So in general tracking requires you to notice things that are out of place or are creating patterns. A depression in the Earth, grass shinning or dull, sticks broken, sharp angles, and recurring patterns. As you notice from the pictures above -especially the deer prints- tracks can come in different shapes even from the same species.
Here are some general tips for tracking:
- Try and keep tracks between you and the Sun. Lighting can make a HUGE difference in how you see tracks.
- Cat tracks tend to be rounder than dogs and rarely show claws.
- Canine tracks tend to be oval in shape and often show claws.
- Deer tracks tend to look heart shaped and have a pointed end.
- Birds that live and hunt mostly on the ground will usually walk, while birds that hunt and live in the trees more will usually hop.
You might notice that I used the terms "usually" and "tend" in these tips. There are trends in tracking, and nature provides us with a wide range of variety. There are some other tips you can use especially when you are just beginning to spot tracks:
- Mud provides a great medium for tracks.
- So does snow.
- If you live in a area with sand, you can find many more tracks than those of us in wooded areas.
- Bodies of water are great areas to look for tracks-animals need water.
- Animals have routines just like us and tend to take the same trails on a daily, weekly, or monthly basis.
A fun game to play with kids around where you live is to see if you can determine whose shoes left what tracks around your house. Using shoes is great because so many of them have unique patterns on the bottoms. Play around with making tracks in different soils and mediums.
Websites to visit for tracks:
http://www.bear-tracker.com/ A website by a tracking friend of mine here in California.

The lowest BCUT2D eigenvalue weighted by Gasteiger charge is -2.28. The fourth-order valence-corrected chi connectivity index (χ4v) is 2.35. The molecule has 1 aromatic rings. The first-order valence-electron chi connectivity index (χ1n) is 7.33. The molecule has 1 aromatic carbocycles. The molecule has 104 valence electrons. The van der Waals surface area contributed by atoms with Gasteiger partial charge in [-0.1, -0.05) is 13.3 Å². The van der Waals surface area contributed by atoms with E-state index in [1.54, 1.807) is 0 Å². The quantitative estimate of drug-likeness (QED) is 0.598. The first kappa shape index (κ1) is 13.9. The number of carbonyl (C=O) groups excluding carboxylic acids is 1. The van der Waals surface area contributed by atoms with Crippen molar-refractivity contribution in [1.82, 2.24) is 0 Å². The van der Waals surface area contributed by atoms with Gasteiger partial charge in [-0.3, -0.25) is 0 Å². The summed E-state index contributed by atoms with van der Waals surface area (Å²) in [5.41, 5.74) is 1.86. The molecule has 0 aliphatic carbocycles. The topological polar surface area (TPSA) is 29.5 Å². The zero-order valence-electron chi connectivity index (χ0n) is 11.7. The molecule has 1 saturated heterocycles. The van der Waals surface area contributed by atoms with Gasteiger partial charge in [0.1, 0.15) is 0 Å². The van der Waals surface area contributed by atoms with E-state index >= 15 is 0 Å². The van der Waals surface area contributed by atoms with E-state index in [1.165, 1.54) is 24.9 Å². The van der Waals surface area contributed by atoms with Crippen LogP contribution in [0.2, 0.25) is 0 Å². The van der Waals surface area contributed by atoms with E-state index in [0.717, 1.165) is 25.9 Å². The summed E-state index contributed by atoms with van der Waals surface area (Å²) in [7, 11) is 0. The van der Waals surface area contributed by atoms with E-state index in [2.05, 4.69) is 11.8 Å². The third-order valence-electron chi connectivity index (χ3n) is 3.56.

http://42explore.com/animaltracks.htm A good site with several good links.
Another sign that animals have been around is that they leave scat. Scat is the scientific term for poop. So to follow that fact, I am going to try and answer the question one of my camp staff asked me years ago: "Why is poop brown"? So here we go:
Scientists have been pondering the question "why is poop brown" for centuries and still have not quite figured out why. As it turns out, and you may have noticed, not all scat is brown. Sometimes scat can be green, yellow or nearly black. On occasion there are pieces of plant matter, fur, bones, etc in it too. We are talking about animal scat here, not human.
Now in people, our poop, you could call it scat if you want, is mostly shades of brown or yellow, but other colors can occur as well. I found two explanations of why scat is brownish in color. The first is that digestion is aided by bile and when bile is metabolized by bacteria in the large intestines, a byproduct called stercoblin is created, which gives poop a brown color. The second reason says that dead blood cells release iron that is then converted into bilirubin which gives our poop a brown color.
Now in people we can also have multi-colored poop. Some illnesses in babies gives them green or even blue-green poop. I found out on a backpacking trip with teenage boys, that freeze dried cobbler turns poop a very odd color of green. The kids were a little freaked out at first! In the front country, another source of blue poop in children is more innocent: it can come from eating a concentrated source of blue food coloring such as ice cream. Intense red food coloring can produce bright red poop. Sometimes brightly colored foods pass through the gut almost unchanged, and poop may be speckled with bright red fragments such as pimentos, or that favorite, bright yellow kernels of corn.